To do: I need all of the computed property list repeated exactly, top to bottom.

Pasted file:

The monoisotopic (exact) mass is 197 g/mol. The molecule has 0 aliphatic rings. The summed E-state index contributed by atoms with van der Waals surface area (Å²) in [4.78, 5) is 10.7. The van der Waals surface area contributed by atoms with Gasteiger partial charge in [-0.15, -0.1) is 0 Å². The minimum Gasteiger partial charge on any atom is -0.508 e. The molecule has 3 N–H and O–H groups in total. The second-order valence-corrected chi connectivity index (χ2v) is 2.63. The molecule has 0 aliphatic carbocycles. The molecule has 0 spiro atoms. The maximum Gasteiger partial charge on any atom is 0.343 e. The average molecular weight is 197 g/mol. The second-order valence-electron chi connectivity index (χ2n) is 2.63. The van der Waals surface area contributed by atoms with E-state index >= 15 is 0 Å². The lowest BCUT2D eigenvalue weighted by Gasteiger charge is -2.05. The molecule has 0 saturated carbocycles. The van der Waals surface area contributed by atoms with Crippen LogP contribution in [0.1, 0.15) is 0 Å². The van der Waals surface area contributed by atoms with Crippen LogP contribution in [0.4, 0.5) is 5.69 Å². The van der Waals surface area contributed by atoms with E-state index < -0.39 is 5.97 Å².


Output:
The monoisotopic (exact) mass is 197 g/mol. The molecule has 0 aliphatic rings. The summed E-state index contributed by atoms with van der Waals surface area (Å²) in [4.78, 5) is 10.7. The van der Waals surface area contributed by atoms with Gasteiger partial charge in [-0.15, -0.1) is 0 Å². The minimum Gasteiger partial charge on any atom is -0.508 e. The molecule has 3 N–H and O–H groups in total. The second-order valence-corrected chi connectivity index (χ2v) is 2.63. The molecule has 0 aliphatic carbocycles. The molecule has 0 spiro atoms. The maximum Gasteiger partial charge on any atom is 0.343 e. The average molecular weight is 197 g/mol. The second-order valence-electron chi connectivity index (χ2n) is 2.63. The van der Waals surface area contributed by atoms with E-state index >= 15 is 0 Å². The lowest BCUT2D eigenvalue weighted by Gasteiger charge is -2.05. The molecule has 0 saturated carbocycles. The van der Waals surface area contributed by atoms with Crippen LogP contribution in [0.1, 0.15) is 0 Å². The van der Waals surface area contributed by atoms with Crippen LogP contribution in [0.4, 0.5) is 5.69 Å². The van der Waals surface area contributed by atoms with E-state index < -0.39 is 5.97 Å².